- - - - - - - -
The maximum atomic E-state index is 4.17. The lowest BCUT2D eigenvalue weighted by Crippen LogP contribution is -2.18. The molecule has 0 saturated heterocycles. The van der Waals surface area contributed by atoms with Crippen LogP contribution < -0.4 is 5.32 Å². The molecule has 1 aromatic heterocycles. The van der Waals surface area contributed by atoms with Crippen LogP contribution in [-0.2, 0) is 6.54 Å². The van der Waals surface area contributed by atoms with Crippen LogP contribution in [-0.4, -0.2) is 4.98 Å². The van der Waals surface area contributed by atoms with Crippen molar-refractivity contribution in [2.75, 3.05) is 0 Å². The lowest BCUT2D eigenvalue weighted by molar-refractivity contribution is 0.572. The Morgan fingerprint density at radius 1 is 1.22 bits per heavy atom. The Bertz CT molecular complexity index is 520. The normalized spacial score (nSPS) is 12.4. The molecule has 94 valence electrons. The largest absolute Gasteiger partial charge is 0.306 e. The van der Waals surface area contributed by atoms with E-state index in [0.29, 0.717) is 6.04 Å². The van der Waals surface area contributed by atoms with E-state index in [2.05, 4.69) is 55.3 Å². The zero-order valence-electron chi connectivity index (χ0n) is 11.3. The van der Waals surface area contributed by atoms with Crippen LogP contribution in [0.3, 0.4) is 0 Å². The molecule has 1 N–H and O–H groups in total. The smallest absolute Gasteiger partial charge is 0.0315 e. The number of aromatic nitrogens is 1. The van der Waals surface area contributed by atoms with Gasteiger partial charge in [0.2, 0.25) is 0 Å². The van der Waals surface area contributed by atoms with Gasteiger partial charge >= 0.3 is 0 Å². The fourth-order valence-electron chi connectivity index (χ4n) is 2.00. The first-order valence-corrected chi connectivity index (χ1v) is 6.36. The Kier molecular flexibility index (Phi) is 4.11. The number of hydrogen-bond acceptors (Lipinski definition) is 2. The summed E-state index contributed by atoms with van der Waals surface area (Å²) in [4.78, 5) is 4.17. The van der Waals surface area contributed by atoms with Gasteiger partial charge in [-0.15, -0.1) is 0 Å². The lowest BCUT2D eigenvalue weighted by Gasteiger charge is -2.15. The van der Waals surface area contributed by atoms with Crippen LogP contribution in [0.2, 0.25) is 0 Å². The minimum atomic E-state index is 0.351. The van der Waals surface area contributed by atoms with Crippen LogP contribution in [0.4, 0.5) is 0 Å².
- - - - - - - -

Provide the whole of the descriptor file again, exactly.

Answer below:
The maximum atomic E-state index is 4.17. The lowest BCUT2D eigenvalue weighted by Crippen LogP contribution is -2.18. The molecule has 0 saturated heterocycles. The van der Waals surface area contributed by atoms with Crippen LogP contribution < -0.4 is 5.32 Å². The molecule has 1 aromatic heterocycles. The van der Waals surface area contributed by atoms with Crippen LogP contribution in [-0.2, 0) is 6.54 Å². The van der Waals surface area contributed by atoms with Crippen LogP contribution in [-0.4, -0.2) is 4.98 Å². The van der Waals surface area contributed by atoms with Crippen molar-refractivity contribution in [2.75, 3.05) is 0 Å². The lowest BCUT2D eigenvalue weighted by molar-refractivity contribution is 0.572. The Morgan fingerprint density at radius 1 is 1.22 bits per heavy atom. The Bertz CT molecular complexity index is 520. The normalized spacial score (nSPS) is 12.4. The molecule has 94 valence electrons. The largest absolute Gasteiger partial charge is 0.306 e. The van der Waals surface area contributed by atoms with E-state index in [0.29, 0.717) is 6.04 Å². The van der Waals surface area contributed by atoms with E-state index in [2.05, 4.69) is 55.3 Å². The zero-order valence-electron chi connectivity index (χ0n) is 11.3. The van der Waals surface area contributed by atoms with Crippen LogP contribution in [0.3, 0.4) is 0 Å². The molecule has 1 N–H and O–H groups in total. The smallest absolute Gasteiger partial charge is 0.0315 e. The number of aromatic nitrogens is 1. The van der Waals surface area contributed by atoms with Gasteiger partial charge in [0.2, 0.25) is 0 Å². The van der Waals surface area contributed by atoms with Gasteiger partial charge >= 0.3 is 0 Å². The fourth-order valence-electron chi connectivity index (χ4n) is 2.00. The first-order valence-corrected chi connectivity index (χ1v) is 6.36. The Kier molecular flexibility index (Phi) is 4.11. The number of hydrogen-bond acceptors (Lipinski definition) is 2. The summed E-state index contributed by atoms with van der Waals surface area (Å²) in [4.78, 5) is 4.17. The van der Waals surface area contributed by atoms with Gasteiger partial charge in [-0.15, -0.1) is 0 Å². The lowest BCUT2D eigenvalue weighted by Gasteiger charge is -2.15. The van der Waals surface area contributed by atoms with Crippen LogP contribution in [0.2, 0.25) is 0 Å². The minimum atomic E-state index is 0.351. The van der Waals surface area contributed by atoms with Crippen LogP contribution in [0.4, 0.5) is 0 Å².